- Why "Cornerstone Alliance Navigators"?
The name "Cornerstone" was chosen because in all major faiths and religions, family is the cornerstone to society. In the Christian faith, Christ is the Cornerstone to all families. CAN hopes to restore families rooted in God's love to the Fatherless.
The name "Alliance" was chosen because it is CAN's goal to create alliances among organizations and individuals within the orphan care industry from which they can draw intellectual capital and support to continually improve their services and programs for the Fatherless.
The name "Navigators" was chosen because CAN helps its members navigate toward the use of best practices so that they can become more efficient and effective, thereby creating a greater and lasting impact on the Fatherless.
- Why did CAN choose the Nicene Creed as its Statement of Faith?
It is rare for different forms of Christianity to work together; rather, faith-based organizations often only desire to work with people of its own kind and belief. Therefore, when CAN was still only an idea, for the sake of the mission, one of the things that was already apparent was the need to put aside divisive theological issues within Christianity and cling to the common ground of the Trinity.
- Does CAN only serve Christian organizations?
No, CAN will serve any organization that is already practicing or attempting to implement best practices in the any area of orphan care.
- How does CAN define a best practice?
A best practice is one that is efficient, effective and transparent without any form of donor or child exploitation.
- How does CAN define “donor exploitation”?
CAN believes that some acquiring methods used today are unethical, including those that promote emotional exploitation through “flies on the face” marketing (i.e. pictures or videos of impoverished children) and unsubstantiated high numbers (e.g. a thousand children receive three meals a day, but they may only consist of rice with an occasional serving of beans, all of which lack nutrition). Such models meet important needs, but CAN would argue that sustainability in those models is not present by design. Furthermore, proper disclosure on how funds will be used is generally lacking (i.e. a high percentage of funds go toward administrative expenses). A lack of accountability, which can be argued is sometimes the fault of the donor, is another form of donor exploitation. Many beneficiaries do not hold themselves responsible for the use of funds received nor do they report on whether or not goals and objectives were achieved. Unfortunately, many Non-Governmental Organizations (NGOs) practice this all too frequently, and donors often do not recognize such types of exploitation because the NGOs intentionally feed their egos, resulting in a happy donor or a “guilt offering,” ending in a bad investment.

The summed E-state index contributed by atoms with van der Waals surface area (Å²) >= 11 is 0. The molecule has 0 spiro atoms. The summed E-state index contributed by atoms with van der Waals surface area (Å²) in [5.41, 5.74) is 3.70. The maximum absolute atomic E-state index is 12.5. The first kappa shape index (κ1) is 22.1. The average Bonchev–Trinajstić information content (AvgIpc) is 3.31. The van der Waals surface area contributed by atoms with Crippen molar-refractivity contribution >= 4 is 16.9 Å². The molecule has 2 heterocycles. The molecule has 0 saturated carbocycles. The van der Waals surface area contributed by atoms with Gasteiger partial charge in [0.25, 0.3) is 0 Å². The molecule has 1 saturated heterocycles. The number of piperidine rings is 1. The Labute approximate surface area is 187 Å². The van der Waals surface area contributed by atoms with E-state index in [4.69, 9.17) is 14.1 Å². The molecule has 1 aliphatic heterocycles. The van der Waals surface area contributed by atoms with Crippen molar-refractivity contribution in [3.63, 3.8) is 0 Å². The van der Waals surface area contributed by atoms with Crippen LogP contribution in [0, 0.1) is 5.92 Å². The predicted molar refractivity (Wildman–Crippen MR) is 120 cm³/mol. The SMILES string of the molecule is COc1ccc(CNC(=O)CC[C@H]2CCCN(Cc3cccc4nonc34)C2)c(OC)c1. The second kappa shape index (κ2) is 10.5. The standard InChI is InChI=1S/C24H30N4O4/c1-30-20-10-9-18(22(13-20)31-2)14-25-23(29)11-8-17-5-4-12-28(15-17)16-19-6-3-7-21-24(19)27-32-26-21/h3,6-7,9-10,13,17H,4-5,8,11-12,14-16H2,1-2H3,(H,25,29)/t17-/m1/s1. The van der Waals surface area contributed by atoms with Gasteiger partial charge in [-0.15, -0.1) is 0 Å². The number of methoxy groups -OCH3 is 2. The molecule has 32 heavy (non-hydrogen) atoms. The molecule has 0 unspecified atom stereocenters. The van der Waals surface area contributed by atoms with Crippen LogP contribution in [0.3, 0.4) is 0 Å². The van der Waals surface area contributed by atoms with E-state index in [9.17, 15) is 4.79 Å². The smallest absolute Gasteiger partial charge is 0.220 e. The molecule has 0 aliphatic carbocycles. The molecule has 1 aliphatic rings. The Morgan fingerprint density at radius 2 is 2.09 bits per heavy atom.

- How does CAN define “child exploitation”?